1. Repression of genes that are essential for the continuing of the cell cycle. If these genes are not expressed, the cell cycle will not continue, effectively inhibiting cell division.
  2. Coupling the cell cycle to DNA damage. As long as there is damaged DNA in the cell, it should not divide. If the damage can be repaired, the cell cycle can continue.
  3. If the damage can not be repaired, the cell should initiate apoptosis, or programmed cell death, to remove the threat it poses for the greater good of the organism.
  4. Some proteins involved in cell adhesion prevent tumor cells from dispersing, block loss of contact inhibition, and inhibit metastasis.[2]

A repressor is a DNA-binding protein that regulates the expression of one or more genes by decreasing the rate of transcription. ... Protein expression is a subcomponent of gene expression. ... This does not adequately cite its references or sources. ... DNA damage resulting in multiple broken chromosomes DNA repair is a process constantly operating in each cell of a living being; it is essential to survival because it protects the genome from damage. ... The structure of part of a DNA double helix Deoxyribonucleic acid, or DNA, is a nucleic acid molecule that contains the genetic instructions used in the development and functioning of all known living organisms. ... A section of mouse liver showing an apoptotic cell indicated by an arrow Apoptosis (pronounced apo tō sis) is a process of suicide by a cell in a multicellular organism. ... Schematic of cell adhesion The study of cell adhesion is part of cell biology. ... The loss of cell division when one cell contact with another cell when optimum size and volume of the tissue has been formed. ... For the musical composition, see Metastasis (Xenakis composition). ...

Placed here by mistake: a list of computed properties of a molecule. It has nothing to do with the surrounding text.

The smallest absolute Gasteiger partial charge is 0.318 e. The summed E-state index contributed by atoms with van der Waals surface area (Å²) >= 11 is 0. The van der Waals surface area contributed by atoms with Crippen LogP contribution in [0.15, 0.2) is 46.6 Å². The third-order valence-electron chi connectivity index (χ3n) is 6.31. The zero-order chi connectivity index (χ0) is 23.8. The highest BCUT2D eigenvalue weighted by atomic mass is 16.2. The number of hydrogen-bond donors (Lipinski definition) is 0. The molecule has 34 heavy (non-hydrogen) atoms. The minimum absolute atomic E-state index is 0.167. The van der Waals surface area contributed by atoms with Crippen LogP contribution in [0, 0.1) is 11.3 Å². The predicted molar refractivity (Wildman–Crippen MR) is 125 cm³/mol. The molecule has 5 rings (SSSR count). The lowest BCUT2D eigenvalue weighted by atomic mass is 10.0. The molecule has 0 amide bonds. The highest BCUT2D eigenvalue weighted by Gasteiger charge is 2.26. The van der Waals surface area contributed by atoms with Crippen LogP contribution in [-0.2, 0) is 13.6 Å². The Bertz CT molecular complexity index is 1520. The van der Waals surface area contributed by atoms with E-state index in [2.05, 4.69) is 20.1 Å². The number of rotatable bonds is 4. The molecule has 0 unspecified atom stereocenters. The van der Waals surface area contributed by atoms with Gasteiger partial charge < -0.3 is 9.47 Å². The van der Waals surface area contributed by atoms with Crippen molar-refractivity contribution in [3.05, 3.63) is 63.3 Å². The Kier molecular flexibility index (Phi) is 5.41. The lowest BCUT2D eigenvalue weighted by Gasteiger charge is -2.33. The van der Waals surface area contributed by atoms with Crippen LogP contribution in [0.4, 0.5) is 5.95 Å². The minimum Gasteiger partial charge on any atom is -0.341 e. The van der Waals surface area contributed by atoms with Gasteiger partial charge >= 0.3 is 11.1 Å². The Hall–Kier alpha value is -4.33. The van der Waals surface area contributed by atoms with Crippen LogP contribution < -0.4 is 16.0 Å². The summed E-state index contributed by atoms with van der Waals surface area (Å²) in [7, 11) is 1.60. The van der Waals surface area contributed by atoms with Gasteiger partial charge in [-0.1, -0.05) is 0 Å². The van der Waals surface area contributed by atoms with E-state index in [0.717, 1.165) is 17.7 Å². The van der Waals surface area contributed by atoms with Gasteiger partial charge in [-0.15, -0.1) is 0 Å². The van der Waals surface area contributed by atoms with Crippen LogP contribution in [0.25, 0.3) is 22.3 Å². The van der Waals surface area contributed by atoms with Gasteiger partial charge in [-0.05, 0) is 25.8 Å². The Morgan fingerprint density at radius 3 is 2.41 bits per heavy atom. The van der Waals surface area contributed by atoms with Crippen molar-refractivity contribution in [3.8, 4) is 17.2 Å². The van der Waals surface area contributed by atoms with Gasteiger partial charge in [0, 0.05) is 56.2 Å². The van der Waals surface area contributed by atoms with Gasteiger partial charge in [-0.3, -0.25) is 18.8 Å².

Examples

The first tumor suppressor protein discovered was the pRb protein in human retinoblastoma; however, recent evidence has also implicated pRb as a tumor survival factor. The Retinoblastoma protein, or pRb, is an important tumor suppressor protein. ... This article is about modern humans. ... // Retinoblastoma is a cancer of the retina. ...


Another important tumor suppressor is the p53 tumor suppressor protein produced by the TP53 gene. TP53 bound to a short DNA fragment. ... TP53 is a tumor suppressor gene that is named after, and provides instructions for making, a protein called tumor protein 53 (TP53). ...


PTEN acts by opposing the action of PI3K, which is essential for anti-apoptotic, pro-tumorogenic Akt activation. PTEN may mean: PTEN gene - one of the tumor suppressor gene (chromosome 10) Prime Time Entertainment Network ... Phosphoinositide 3-kinases (PI 3-kinases or PI3Ks) are a family of related enzymes that are capable of phosphorylating the 3 position hydroxyl group of the inositol ring of phosphatidylinositol (PtdIns)[1]. The various 3-phosphorylated phosphoinositides that are produced by PI 3-kinases (PtdIns3P, PtdIns(3,4)P2, PtdIns... Akt, also known as protein kinase B (PKB) is an important molecule in mammalian cellular signaling. ...